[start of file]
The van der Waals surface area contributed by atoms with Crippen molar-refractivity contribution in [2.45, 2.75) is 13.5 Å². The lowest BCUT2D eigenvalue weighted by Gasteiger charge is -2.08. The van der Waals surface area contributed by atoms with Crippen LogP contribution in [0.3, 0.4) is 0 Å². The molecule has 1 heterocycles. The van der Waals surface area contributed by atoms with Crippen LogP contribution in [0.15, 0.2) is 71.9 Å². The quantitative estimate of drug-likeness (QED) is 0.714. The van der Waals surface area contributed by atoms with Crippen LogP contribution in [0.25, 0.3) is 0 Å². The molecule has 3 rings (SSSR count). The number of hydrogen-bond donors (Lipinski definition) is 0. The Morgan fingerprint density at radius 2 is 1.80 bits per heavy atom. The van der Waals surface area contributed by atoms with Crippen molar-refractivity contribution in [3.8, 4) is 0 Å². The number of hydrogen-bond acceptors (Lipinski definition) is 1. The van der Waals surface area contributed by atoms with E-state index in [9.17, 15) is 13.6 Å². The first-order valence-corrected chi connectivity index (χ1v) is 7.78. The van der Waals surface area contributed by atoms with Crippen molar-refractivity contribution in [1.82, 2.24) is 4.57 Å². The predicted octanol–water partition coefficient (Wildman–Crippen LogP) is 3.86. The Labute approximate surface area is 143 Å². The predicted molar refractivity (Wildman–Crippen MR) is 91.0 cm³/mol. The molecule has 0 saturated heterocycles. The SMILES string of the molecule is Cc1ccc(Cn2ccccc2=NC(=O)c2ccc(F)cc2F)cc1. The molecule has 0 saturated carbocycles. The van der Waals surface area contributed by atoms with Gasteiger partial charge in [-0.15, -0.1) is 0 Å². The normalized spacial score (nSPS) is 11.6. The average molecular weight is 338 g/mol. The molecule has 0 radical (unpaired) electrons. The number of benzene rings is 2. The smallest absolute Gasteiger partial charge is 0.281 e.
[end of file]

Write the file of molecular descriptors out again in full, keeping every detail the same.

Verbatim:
The van der Waals surface area contributed by atoms with Crippen molar-refractivity contribution in [2.45, 2.75) is 13.5 Å². The lowest BCUT2D eigenvalue weighted by Gasteiger charge is -2.08. The van der Waals surface area contributed by atoms with Crippen LogP contribution in [0.3, 0.4) is 0 Å². The molecule has 1 heterocycles. The van der Waals surface area contributed by atoms with Crippen LogP contribution in [0.15, 0.2) is 71.9 Å². The quantitative estimate of drug-likeness (QED) is 0.714. The van der Waals surface area contributed by atoms with Crippen LogP contribution in [0.25, 0.3) is 0 Å². The molecule has 3 rings (SSSR count). The number of hydrogen-bond donors (Lipinski definition) is 0. The Morgan fingerprint density at radius 2 is 1.80 bits per heavy atom. The van der Waals surface area contributed by atoms with Crippen molar-refractivity contribution in [3.8, 4) is 0 Å². The number of hydrogen-bond acceptors (Lipinski definition) is 1. The van der Waals surface area contributed by atoms with E-state index in [9.17, 15) is 13.6 Å². The first-order valence-corrected chi connectivity index (χ1v) is 7.78. The van der Waals surface area contributed by atoms with Crippen molar-refractivity contribution in [1.82, 2.24) is 4.57 Å². The predicted octanol–water partition coefficient (Wildman–Crippen LogP) is 3.86. The Labute approximate surface area is 143 Å². The predicted molar refractivity (Wildman–Crippen MR) is 91.0 cm³/mol. The molecule has 0 saturated heterocycles. The SMILES string of the molecule is Cc1ccc(Cn2ccccc2=NC(=O)c2ccc(F)cc2F)cc1. The molecule has 0 saturated carbocycles. The van der Waals surface area contributed by atoms with Gasteiger partial charge in [-0.15, -0.1) is 0 Å². The normalized spacial score (nSPS) is 11.6. The average molecular weight is 338 g/mol. The molecule has 0 radical (unpaired) electrons. The number of benzene rings is 2. The smallest absolute Gasteiger partial charge is 0.281 e.